Whether or not you go with the practical stuff is really up to you – it’s indicative rather than prescriptive – and there are no fancy timings or whatever to restrict your use of the materials.

I’ve also included a short (3 minute) video resource  you can use alongside the printed resource – again, nothing too fancy or prescriptive, just 6 short (around 30 seconds) clips you can integrate into your lesson if you so choose.

Postmodernity and Sociological Theory

Wednesday, October 5th, 2016

This is the second of a two-part series looking at the relationship between modernitypostmod_cover, postmodernity and the development of sociological theory and in this set of Teaching Notes the focus is on two main areas:

1 Identifying the basic economic, political and cultural characteristics of postmodernity.

2, Outlining a range of sociological theories we can loosely associate with postmodernity.

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Crime as Postmodern Spectacle: Fear, Fascination and Murder as Video Game

Friday, August 28th, 2015

A significant feature of what we might call “crime in postmodernity” is the idea that the media, in all its many forms, plays a central role in the construction of criminogenic discourses, where the role of the media is twofold.

First, media are important because they propagate and, in some senses, control organise, criticise, promote and demote (marginalise) a variety of competing narratives.

Second, none of these is especially important in itself (teachers and students, for example, probably do most of these things); they become important, however, in the context of power and the ability to represent the interests of powerful voices in society.

In a situation where knowledge, as Sarup (1989) argues, is ‘fragmented, partial and contingent’ (‘relative’ or dependent on your particular viewpoint), and Milovanovic (1997) contends ‘there are many truths and no over-encompassing Truth is possible’, the role of the media assumes crucial significance in relation to perceptions of crime and deviance in contemporary societies. In this respect, media organisation takes two forms:

  1. Media discourses (generalised characterisations such as crime as ‘a social problem’) and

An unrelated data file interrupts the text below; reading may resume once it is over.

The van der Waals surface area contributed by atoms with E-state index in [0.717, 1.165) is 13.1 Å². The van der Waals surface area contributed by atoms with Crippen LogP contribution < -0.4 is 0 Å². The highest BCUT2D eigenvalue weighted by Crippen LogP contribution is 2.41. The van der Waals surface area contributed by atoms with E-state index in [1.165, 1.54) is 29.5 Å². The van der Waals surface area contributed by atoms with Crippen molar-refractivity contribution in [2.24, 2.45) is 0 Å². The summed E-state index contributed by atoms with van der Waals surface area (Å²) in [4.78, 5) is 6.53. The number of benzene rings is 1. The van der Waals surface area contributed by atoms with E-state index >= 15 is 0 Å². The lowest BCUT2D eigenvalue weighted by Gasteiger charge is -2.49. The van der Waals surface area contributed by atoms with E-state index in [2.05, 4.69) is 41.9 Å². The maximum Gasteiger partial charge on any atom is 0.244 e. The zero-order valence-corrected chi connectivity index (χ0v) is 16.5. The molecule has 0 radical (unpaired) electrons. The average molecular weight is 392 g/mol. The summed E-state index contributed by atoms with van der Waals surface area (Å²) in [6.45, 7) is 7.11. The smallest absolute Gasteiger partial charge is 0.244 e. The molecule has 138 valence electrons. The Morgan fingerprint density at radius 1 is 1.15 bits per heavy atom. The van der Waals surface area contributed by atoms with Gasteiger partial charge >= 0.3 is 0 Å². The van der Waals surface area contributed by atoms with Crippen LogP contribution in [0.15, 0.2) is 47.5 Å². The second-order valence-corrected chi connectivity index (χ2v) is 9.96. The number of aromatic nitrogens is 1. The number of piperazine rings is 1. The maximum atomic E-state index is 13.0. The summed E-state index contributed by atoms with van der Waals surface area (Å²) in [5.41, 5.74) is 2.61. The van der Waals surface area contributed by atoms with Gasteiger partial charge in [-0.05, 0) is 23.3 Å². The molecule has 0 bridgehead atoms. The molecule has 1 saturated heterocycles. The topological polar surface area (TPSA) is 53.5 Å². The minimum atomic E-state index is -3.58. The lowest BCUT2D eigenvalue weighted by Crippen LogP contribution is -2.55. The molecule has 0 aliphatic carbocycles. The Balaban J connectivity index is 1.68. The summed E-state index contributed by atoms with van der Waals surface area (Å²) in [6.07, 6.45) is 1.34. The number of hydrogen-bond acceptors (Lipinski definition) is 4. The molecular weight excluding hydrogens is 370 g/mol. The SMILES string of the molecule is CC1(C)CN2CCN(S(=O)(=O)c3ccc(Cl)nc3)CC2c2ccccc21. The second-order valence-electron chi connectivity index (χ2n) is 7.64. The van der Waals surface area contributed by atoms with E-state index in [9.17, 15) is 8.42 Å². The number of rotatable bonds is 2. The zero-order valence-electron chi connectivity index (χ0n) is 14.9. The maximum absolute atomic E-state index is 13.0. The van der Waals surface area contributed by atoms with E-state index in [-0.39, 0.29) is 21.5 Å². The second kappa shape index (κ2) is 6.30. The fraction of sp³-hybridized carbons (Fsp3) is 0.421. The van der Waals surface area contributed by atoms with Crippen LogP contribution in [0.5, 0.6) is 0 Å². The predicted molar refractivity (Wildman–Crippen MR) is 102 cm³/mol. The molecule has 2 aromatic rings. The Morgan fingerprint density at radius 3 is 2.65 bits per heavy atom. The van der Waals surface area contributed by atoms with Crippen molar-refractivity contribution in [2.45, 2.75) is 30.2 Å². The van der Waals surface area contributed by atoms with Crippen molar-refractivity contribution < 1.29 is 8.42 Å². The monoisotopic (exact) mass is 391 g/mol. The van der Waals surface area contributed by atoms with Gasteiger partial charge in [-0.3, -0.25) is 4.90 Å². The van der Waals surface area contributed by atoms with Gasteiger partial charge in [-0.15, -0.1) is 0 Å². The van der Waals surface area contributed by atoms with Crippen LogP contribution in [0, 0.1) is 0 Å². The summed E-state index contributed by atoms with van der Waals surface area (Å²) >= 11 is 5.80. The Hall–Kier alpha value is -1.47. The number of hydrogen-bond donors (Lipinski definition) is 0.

2. Media narratives – particular ‘supporting stories’ that contribute to the overall construction of a ‘deviance discourse’ – instances, for example, where deviance is portrayed in terms of how it represents a ‘social problem’.

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Crime, Media and Postmodern Modalities

Saturday, January 31st, 2015

911Harari’s “The theatre of terror” article is worth reading because it explicitly sees terrorism as a form of “spectacle” in contemporary Western societies – an idea referenced by Kidd-Hewitt and Osborne (1995) when they argue crime in general can be seen in terms of postmodern spectacle, a general “crime discourse” driven by two main narratives:

  1. Fear, whereby crime and deviance are represented in terms of threat – ‘the criminal’ as a cultural icon of fear (both in personal and more general social terms) – a narrative that involves both warnings about behaviour, the extent of crime and its consequences and risk assessments, in terms of the likelihood of becoming a victim of crime, for example.
  2. Fascination: Crime and deviance represent ‘media staples’ used to sell newspapers, encourage us to watch TV programmes (factual and fictional), visit news sites and so forth.

These two narratives (fear and fascination) come together when postmodernists discuss deviance in terms of spectacle – crime is interesting (and sells media products) because of the powerful combination of fear and fascination.